Superconducting pairing and electronic anomalies induced by the spin collective mode in high Tc cuprate superconductors
Discovered in 1986, superconductivity at high critical temperature remains today one of the great questions in solid state physics and material studies. Several theoretical models are today in competition and regularly confronted with experimental results. Among possible theories, those involving the magnetism in the coupling interaction forming the superconducting electron pairs are often preferred today (instead of the electron-phonon coupling for conventional superconductors within the BCS theory - J. Bardeen, L . Cooper and R. Schrieffer). In particular, the magnetic excitations in the form of spin waves fluctuations, observed experimentally in some superconductors (eg cuprate high Tc superconductors: YBa2Cu3O6+x, and also new non-conventional superconductors based on iron and arsenic, Tc ~ 40 K) must be considered, as shown by the theory developed below.
This work is part of a theoretical project which aims to unravel the mechanism at work in the high temperature cuprate superconductors. In the recent article  we have studied the role of spin fluctuations, and namely of the collective spin mode, for the superconducting pairing and numerous electronic anomalies observed in cuprates. This mode strongly coupled to the electrons (which develops in the vicinity of the antiferromagnetic wave vector and has an anomalous downward dispersion) was first predicted theoretically  and then observed by neutrons , Fig.1. The microscopic theory  is based on a dynamic strong coupling approach. The final equations are integral equations for the electronic correlation functions. They allow to describe all electronic properties . In  we analysed the superconducting properties together with the properties of properties of the so called normal electrons for which the so called “normal” electrons for which important anomalies have been observed by photoemission and tunneling spectroscopy.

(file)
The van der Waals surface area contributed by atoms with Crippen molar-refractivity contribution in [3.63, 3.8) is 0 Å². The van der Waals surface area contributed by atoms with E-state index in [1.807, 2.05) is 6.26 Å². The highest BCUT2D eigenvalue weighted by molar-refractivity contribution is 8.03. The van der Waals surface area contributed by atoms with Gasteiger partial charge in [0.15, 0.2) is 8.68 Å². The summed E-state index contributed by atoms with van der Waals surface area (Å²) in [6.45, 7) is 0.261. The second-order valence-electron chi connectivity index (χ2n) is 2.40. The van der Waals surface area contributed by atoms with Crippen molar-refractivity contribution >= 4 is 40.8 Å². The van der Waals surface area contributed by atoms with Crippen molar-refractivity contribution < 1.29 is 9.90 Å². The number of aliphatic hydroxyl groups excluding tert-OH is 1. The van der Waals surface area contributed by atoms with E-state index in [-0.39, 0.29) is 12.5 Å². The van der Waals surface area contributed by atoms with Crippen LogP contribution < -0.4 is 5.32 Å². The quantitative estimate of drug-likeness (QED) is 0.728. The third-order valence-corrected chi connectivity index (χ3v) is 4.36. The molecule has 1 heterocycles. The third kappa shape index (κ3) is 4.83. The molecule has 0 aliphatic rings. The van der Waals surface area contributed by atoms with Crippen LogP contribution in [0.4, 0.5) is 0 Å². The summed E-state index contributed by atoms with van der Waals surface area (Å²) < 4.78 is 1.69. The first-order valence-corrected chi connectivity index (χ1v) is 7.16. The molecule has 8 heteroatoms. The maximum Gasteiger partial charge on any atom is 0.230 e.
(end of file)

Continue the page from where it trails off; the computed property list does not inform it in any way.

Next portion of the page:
We found that the properties of the superconducting state induced by the spin mode are very close to those observed in the cuprates: The superconducting order parameter changes sign in the Brillouin zone while the superconducting gap angular dependence presents an anomalous shape very close to that observed by photoemission, Fig.2 (effect unexplained until now). The value of the maximal gap is high (high Tc). The theoretical electro-nic spectrum is very close to that observed by photoemission, namely the nodal spectrum (spectrum in the part of the Brillouin zone where the gap vanishes) exhibits a kink. (The problem of the nodal kink is a hot problem in the field since its energy Ωkink represents the lowest energy scale in the electronic properties). Not only the form of the theoretical spectrum is very close to that in the experiment (Fig.2), but the relation between Ωkink and the spin mode energy ωr , Ωkink = -2ωr , obtained in , corresponds very well to the two independent experiment data (photoemission and neutrons), Ωkink = 66 meV, ωr = 34 meV (for YBCO with Tc = 61 K), Ωkink = 78 meV, ωr = 40meV (for YBCO with Tc = 90 K). Finally, for the first time the anomalous form of the conductance (proportional to the electronic density of states) observed by tunnelling spectroscopy has been explained (Fig.2) and the relations between the energies if its characteristic points and ωr have been obtained. Again the energy ωr extracted is in a good agreement with that seen by neutron.
All these results obtained within unified theory constitute an important argument in a favour of the spin fluctuation mediated superconductivity in the high Tc cuprates.
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